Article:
You can learn a lot about the credibility of an investment just by looking at the way it’s marketed.
And while most of us are trained to keep an eye out for Ponzi schemes and insider trading, some red flags are harder to spot. So how can you sort out the good from the bad, and make sure you’re investing in legitimate opportunities that will help you reach your investing destination faster?
We’ve talked previously about our top tips for finding a great investment partner, and in this article, we’re going to share four additional red flags to watch out for. If you see someone marketing these types of investments on social media, or hear them use these phrases in a meeting, you should immediately run the other way.
1. Guarantees or “Sure Things”
Most people know this inherently, but it’s still easy to get caught up in the idea of an investment that cannot fail. Just remember: Risk-free investments do not exist.
Even the “safest” and most reliable investments still involve some level of risk. And while it’s true that certain investments may generate more consistent cash flow than others, or have extra layers of protection for investors, you can never eliminate risk completely.
If someone tries to tell you that an investment is risk-free, they are lying to you. On the other hand, if someone doesn’t talk about risk at all, or falters when you ask about their risk mitigation strategies, then they may not have a strong plan in place to help protect your investment.
Look instead for investment opportunities that acknowledge risk but also outline a clear and comprehensive plan for mitigating that risk as much as possible.
2. Real Estate Investments Promising Lowered Income Taxes
This red flag is extremely common, and it’s less obvious than many of the others. You’ve probably seen social media posts or heard podcast interviews where a professional real estate investor talks about how purchasing real estate has allowed them to pay less income tax.
Keep in mind, this claim is entirely different from people who say that real estate investing provides certain tax advantages. This may seem like splitting hairs, but the distinction is important.
For the vast majority of investors, real estate will not lower your income tax. Think of it this way. If you make $500,000 this year, that amount will be taxed at the highest federal rate (around 35% in 2022). Say you then use $100,000 of that income to purchase a rental property. The profits you generate from that rental property will be taxed at a lower rate than the 35%, because of benefits like depreciation. However, the income taxes you owe on the $500,000 you earned at your job will not change.
This is a great example of what we like to call “the two bucket theory.” No matter how well your real estate investments perform, they will not lower the amount of tax you pay on your earned (W-2) income.
The only time that real estate investments will actually lower your earned income tax is if you are classified by the IRS as a real estate professional. But if you’re a busy, high-paid professional, especially one with a dual income, it’s almost impossible to qualify for this status. You would need to spend more than half of your time working in real estate (more than 750 hours a year) and materially participate in each real estate transaction you work on.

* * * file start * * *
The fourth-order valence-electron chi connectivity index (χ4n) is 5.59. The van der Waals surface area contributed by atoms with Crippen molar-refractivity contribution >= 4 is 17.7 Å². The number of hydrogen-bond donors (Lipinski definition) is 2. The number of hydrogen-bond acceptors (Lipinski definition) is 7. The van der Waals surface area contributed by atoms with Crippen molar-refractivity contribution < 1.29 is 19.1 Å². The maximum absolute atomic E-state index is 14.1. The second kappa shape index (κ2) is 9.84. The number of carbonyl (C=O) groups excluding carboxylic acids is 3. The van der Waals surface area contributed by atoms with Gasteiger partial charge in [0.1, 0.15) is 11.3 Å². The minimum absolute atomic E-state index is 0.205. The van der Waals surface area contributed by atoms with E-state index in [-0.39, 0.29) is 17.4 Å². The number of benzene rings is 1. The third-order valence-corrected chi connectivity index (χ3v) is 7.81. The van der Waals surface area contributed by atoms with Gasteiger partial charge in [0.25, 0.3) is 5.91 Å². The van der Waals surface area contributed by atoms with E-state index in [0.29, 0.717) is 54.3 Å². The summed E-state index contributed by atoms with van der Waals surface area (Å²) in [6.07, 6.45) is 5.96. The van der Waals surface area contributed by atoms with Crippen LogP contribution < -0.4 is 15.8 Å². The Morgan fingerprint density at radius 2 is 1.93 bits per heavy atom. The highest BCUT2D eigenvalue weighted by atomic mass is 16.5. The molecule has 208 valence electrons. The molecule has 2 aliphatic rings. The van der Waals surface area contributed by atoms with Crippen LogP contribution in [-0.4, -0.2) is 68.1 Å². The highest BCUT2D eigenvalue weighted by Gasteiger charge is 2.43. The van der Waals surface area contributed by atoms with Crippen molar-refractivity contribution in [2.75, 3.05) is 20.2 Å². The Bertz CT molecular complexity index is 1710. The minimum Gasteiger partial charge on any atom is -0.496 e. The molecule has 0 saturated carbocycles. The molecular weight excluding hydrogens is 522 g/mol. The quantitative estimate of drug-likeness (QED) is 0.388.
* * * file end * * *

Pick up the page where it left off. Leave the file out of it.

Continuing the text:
So while the person you follow on LinkedIn might be telling the truth when they say that real estate investing has lowered their income tax, they’re misleading you if they try to make you think that those same benefits would apply to your investments.
3. Investments with No Clear Exit Strategy
What is your ideal timeframe for an investment? How long can you commit to having your money locked up? When do you hope to start seeing returns? These are all questions you should answer for yourself before making an investment, but they’re also points you should discuss with any investment partner or advisor before making any commitments.
If that person can not provide a clear answer to your questions about distribution timelines, exit strategies, and liquidity, then you should not invest with them. This indicates that they’re either inexperienced and haven’t thought through all the implications of their investment, or they are trying to hide something from you. Either way, you should not trust them with your money.
4. Poorly Documented Investment Opportunities
Most of us know to watch out for obvious signs of insider trading, such as anyone who markets an investment based on “secret information.” But sometimes the red flags are more subtle. In general, stay away from any investment that doesn’t come with a clearly documented set of terms. And if anything on official paperwork contradicts the information the advisor told you previously, stop and ask more questions before signing anything.
This is important not only for protecting your money, but also for making sure you aren’t unknowingly participating in illegal activities.
Choose a Partner You Can Trust
Investing your wealth is a high-stakes matter, but it doesn’t have to be overwhelming. By doing your work at the beginning to clearly define your goals, vet all potential investments through the lens of those goals, and find partners who back up what they say with clear expertise and documentation, you can invest more confidently and spend less time worrying about your money.
To learn more about the investment opportunities available to you when you partner with First Generation Capital Partners, fill out this form to get in touch.